I believe it is similar with eDiscovery pricing. Try to get a comprehensive pricing scheme that makes sense to you. It is justifiable for service providers to charge for services like password and deleted file recovery separately, because these often require more experienced staff. But does it make sense having necessary services like imaging and OCRing charged separately? These things mainly require computer time and the costs of executing them are marginal. Therefor a per-page-price isn't justifiable in my opinion. Furthermore these products are usually essential and you most likely will end up paying for them in hosting, since they can significantly increase the data volume.

Also, if vendors offer "creative" approaches such as only uploading the extracted text without the native files and images at almost no charge, make sure that you are not up for a surprise, if your documents have to be produced at one point. You will then need the natives and images, and getting them in later might not be cheap.

Finally, it's important to ask a potential vendor if there's any chance for future, hidden fees that have not already been discussed. Oftentimes a surprisingly low quote hides a bunch of equally surprising fees down the road.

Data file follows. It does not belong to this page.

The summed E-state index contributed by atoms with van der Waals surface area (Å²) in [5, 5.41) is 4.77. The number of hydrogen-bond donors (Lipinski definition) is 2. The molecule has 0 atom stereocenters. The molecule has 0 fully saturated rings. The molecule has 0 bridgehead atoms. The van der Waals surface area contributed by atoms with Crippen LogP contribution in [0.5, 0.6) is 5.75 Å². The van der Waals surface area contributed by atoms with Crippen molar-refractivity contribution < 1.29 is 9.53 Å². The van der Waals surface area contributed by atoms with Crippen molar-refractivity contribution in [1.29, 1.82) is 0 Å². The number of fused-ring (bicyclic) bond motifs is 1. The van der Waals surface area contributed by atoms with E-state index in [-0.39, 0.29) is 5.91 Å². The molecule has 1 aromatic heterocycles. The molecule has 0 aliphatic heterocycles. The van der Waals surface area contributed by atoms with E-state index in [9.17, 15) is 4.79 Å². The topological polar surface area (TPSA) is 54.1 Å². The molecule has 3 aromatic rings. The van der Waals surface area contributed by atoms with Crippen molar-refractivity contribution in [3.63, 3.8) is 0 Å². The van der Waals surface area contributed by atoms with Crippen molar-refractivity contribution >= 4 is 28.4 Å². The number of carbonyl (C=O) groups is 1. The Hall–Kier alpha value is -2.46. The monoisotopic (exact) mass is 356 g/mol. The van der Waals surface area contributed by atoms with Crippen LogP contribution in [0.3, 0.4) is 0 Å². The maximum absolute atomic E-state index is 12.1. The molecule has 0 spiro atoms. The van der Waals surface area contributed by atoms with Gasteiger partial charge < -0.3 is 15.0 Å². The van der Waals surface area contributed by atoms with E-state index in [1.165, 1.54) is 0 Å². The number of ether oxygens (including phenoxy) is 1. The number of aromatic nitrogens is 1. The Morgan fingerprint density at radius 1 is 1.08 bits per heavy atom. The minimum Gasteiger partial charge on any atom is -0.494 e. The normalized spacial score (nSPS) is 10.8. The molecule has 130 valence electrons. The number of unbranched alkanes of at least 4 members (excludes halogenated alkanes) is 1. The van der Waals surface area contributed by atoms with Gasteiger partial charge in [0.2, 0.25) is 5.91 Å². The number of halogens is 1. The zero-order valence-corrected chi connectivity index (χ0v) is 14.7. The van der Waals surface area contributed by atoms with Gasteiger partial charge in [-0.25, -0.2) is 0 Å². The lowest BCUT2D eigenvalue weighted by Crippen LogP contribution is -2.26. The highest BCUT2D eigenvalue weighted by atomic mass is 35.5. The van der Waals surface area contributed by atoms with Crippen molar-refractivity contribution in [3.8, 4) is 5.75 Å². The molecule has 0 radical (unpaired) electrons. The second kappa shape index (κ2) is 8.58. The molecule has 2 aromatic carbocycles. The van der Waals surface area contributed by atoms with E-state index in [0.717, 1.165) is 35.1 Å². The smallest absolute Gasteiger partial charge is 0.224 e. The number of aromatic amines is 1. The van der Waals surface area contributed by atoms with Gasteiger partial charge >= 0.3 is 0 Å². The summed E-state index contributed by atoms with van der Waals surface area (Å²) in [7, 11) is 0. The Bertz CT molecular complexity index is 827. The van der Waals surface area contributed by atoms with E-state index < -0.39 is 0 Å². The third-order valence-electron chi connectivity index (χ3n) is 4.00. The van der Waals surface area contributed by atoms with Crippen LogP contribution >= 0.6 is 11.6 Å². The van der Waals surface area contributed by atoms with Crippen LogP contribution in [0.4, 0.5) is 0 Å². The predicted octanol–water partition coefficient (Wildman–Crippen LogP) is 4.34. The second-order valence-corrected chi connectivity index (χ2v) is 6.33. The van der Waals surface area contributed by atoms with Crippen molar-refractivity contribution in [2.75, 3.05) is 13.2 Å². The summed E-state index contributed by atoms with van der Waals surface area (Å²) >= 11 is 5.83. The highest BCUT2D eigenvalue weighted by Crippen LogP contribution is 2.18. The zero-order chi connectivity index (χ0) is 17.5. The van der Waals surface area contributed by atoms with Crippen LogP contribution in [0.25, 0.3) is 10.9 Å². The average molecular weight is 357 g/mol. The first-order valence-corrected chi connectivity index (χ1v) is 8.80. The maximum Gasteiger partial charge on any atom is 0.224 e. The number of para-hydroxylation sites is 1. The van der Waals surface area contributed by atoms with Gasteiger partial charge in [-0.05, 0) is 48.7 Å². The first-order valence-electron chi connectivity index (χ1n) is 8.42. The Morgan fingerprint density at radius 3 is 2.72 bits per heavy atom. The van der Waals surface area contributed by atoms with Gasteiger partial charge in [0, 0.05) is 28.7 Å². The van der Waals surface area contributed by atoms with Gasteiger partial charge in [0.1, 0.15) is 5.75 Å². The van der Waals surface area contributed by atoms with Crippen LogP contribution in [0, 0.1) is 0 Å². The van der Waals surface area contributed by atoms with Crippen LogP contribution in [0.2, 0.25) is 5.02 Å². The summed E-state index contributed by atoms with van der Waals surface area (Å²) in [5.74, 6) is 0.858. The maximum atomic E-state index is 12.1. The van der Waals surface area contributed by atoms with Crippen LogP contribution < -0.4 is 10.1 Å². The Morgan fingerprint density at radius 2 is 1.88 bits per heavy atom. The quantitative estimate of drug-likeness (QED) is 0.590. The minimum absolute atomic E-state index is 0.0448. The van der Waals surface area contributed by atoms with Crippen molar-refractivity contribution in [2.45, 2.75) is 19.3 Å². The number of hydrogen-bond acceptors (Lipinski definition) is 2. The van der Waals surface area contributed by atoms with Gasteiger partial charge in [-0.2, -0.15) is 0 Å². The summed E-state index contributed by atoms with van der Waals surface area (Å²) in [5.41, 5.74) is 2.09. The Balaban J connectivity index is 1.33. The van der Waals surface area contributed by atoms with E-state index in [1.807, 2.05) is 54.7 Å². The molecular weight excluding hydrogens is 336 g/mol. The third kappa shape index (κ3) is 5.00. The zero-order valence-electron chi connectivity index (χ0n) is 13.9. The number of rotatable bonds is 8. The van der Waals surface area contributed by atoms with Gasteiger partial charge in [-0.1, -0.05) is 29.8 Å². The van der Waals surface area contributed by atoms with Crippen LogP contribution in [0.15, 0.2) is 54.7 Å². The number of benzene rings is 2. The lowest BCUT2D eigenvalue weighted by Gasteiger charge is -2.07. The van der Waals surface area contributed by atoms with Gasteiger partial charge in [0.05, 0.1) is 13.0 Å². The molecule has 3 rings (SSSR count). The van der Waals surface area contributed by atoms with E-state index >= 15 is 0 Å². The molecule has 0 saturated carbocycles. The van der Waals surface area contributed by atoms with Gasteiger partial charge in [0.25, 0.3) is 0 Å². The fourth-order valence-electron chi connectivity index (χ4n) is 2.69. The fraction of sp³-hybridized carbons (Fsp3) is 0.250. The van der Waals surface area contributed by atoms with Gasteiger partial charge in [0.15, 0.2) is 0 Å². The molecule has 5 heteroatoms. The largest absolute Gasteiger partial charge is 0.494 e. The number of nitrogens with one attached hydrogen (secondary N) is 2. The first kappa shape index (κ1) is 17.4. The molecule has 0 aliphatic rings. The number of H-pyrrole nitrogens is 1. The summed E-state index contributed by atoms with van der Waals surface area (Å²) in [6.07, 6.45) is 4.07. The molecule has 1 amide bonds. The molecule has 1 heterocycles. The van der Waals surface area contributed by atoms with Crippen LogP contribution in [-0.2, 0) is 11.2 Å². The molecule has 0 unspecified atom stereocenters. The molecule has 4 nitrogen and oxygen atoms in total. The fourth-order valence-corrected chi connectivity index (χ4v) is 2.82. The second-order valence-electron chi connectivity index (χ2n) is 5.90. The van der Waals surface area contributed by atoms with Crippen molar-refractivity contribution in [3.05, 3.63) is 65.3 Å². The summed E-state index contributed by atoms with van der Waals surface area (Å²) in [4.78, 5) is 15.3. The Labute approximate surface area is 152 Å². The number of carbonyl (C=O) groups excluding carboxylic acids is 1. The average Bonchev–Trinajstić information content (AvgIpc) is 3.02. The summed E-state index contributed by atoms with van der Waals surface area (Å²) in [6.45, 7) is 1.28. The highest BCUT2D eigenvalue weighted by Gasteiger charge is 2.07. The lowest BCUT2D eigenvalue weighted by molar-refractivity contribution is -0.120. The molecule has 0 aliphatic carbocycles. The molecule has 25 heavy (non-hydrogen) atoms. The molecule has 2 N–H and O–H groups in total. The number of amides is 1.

3. How Sophisticated is Their Quality Control?

When dealing with potentially millions of files, manual quality control will often be wildly ineffective and inefficient.

Does the services provider you're considering have sophisticated, automated quality control software monitoring their work?

At Swiss FTS, we use proprietary software that knows what proper data should look like, and is able to identify deviances and corruptions in the data automatically. This allows us to focus our human eyes on the files and data that are most likely to be problematic, rather than fishing blindly into a vast sea of hundreds of thousands of files.

4. What Certifications and Track Records Do Their Staff Have?